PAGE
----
The 'Bob Dylan of Vietnam': Trinh Cong Son's anti-war music

9 minutes to read
Quynh Nguyen

In 2016, before the end of his term, the former New Zealand ambassador to Vietnam, Haike Manning, made a music video in which he performed the famous song 'Let's Love each other' by Trinh Cong Son. In the same year, former US President Barack Obama, during his official visit to Vietnam, expressed deep admiration for the song The Great Circle of Vietnam (Nối Vòng Tay Lớn) by Trinh Cong Son as an example of peace, humanity, and friendship. Therefore, Son and his anti-war music albums have been widely known not only in Vietnam but also around the world since the 1950s until now. He was dubbed the most famous Vietnamese musician by The Washington Post (Vietnamese Songwriter Trinh Cong Son Dies, 2001). 

In this article, Son’s awe-inspiring influence during and after the Vietnam War will be described and critically analyzed by making use of documents, literature, and domestic and international presses to ensure the persuasive delivery of his global success. The artistic practice of Son with the Da Vang Album will also be peeled off by investigating his work through the lens of globalization, specifically the concepts of hybridization, cosmopolitanism, and world music. 

Anti-war music and globalization  

When World War II ended in 1945, followed by the beginning of the Indochina War or also called the Vietnam War from 1955 to 1975, the rise of pacifism gained a peak around the globe as the anti-war musical category was significantly popularized. According to the research of Gillibrand (2019) about the two-sided impact between movements against the Vietnam War and the explosion of anti-war music, ‘In the midst of victorious rhetoric from the government, disturbing insight from the news media, and chaos from the protests, people heard the music of the Vietnam War era. The 1960s were known as a time of change, ranging from revised social norms to changing political stances to new popular music. Everyone seemed to have something to say about the war, musicians being no exception. A significant wave of anti-war songs broadcasted across the nations, such as Bob Dylan's Blowin' in the Wind (1963), Barry McGuire's Eve of Destruction (1965), John Lennon's Give Peace a Chance (1969 ), and many more hits that propagate Vietnam war crimes. This has become a musical trend that represents a generation of artists and a prominent period of the world's history in the context of intense globalization.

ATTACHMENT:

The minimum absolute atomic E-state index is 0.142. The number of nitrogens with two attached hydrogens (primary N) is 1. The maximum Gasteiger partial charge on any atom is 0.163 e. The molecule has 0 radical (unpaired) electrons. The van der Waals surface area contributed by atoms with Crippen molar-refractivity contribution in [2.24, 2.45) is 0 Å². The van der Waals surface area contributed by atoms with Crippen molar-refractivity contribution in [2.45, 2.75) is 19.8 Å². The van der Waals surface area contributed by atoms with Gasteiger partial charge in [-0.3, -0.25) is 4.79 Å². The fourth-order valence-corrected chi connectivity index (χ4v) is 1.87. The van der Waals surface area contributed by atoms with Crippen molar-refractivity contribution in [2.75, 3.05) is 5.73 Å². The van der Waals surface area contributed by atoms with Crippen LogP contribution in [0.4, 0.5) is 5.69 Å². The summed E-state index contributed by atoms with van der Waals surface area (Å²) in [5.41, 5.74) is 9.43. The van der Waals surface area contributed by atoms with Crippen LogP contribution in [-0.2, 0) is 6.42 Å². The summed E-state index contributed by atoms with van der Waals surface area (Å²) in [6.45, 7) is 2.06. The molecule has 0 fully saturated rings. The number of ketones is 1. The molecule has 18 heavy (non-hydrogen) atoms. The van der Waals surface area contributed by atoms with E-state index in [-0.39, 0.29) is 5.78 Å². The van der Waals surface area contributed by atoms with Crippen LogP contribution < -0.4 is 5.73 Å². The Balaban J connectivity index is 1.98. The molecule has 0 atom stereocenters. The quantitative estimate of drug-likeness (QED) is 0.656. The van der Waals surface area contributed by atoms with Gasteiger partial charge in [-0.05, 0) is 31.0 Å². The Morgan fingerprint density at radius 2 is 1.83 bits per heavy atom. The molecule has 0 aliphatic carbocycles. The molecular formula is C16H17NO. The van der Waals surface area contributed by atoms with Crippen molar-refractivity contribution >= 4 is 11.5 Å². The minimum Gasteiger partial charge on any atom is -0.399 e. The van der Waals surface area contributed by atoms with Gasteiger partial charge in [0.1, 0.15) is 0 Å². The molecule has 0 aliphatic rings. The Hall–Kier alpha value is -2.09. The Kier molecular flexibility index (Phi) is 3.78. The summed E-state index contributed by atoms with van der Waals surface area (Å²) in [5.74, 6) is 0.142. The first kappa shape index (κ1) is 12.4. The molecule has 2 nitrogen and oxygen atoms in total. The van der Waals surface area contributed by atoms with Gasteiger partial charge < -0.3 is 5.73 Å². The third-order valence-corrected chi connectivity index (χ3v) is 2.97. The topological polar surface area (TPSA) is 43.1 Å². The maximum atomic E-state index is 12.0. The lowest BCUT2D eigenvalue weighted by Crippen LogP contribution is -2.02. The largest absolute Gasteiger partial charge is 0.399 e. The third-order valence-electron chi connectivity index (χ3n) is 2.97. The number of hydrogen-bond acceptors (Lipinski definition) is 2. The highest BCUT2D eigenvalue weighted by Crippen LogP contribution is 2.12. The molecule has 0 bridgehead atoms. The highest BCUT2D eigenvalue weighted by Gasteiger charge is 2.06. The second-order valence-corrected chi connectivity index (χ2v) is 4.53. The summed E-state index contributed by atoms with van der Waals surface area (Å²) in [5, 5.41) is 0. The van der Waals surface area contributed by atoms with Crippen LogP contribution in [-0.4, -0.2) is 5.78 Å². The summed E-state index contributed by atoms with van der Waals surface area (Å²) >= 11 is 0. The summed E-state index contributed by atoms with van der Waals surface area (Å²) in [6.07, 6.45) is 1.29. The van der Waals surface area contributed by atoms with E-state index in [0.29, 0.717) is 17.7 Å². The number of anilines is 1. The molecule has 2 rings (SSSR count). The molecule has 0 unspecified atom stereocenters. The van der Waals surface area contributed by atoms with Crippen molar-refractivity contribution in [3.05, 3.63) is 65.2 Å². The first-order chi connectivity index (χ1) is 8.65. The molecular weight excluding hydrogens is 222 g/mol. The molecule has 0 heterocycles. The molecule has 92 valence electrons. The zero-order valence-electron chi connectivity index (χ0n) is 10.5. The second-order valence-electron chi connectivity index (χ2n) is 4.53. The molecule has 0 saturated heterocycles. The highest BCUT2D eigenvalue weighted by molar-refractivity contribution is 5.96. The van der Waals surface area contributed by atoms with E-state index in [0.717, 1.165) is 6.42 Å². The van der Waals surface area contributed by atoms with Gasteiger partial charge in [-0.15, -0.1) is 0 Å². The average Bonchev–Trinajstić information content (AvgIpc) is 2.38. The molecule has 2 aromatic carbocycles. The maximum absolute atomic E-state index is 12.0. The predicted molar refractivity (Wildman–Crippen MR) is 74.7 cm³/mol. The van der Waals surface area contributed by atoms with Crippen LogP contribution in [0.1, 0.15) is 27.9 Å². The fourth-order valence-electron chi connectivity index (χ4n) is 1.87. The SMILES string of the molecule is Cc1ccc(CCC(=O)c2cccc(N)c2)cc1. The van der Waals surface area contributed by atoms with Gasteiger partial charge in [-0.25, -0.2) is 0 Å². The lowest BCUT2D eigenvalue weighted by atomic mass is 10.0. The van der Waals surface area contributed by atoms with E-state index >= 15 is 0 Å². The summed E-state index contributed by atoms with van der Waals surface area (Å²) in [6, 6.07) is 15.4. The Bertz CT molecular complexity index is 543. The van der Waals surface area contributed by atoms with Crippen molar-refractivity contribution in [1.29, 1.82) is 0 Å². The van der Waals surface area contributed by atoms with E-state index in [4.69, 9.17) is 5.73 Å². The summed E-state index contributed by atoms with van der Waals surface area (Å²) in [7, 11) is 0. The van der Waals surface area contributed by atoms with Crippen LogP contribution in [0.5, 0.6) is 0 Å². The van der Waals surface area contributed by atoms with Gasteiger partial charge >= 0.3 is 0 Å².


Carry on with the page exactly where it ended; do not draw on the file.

Protesters demonstrating against the Vietnam War, New York City, April 27, 1968.

Music has become the universal language that springs from the same aspiration for freedom and moves towards the same peace-seeking outcome

The Vietnam War and globalization were synced as newspapers, radio, and television allowed worldwide people to observe the cruel battles in Vietnam. The anti-war music movement during that period is the embodiment of the dynamics of globalization since the concept of globalization taken widely "refers to the formation of a worldwide historical field and involves the development of global memory, arising from shared global experiences" (Nederveen Pieterse, 2015). The pain of war is a common cry of humanity as people had gone through the darkest years in history together. No matter what ethnicities, religions, or nationalities, when anti-war songs are sung around the world, music has become the universal language that springs from the same aspiration for freedom and moves towards the same peace-seeking outcome: "such shared global experiences range from intercivilizational encounters such as long-distance trade and migration to slavery, conquest, war, imperialism, colonialism" (Nederveen Pieterse, 2015). 

Humanistic music philosophy in the Da Vang album

Trinh Cong Son (February 28, 1939 – April 1, 2001) was one of the greatest musicians of the Vietnamese new music generation (Nguyen, 2019). In his youth, he attended the Lycée Français and Providence schools in Hue, then he went to Saigon to study philosophy at the Lycée Jean Jacques Rousseau Saigon and graduated with a baccalaureate degree. Hence, the philosophy of anti-war, selflessness and kindness permeates every word of his music. During his musical career, Son has composed more than 600 songs. Dedicating his life to music and fighting on the cultural front, Son did not marry, he spent the last days of his life with his guitar and died quietly.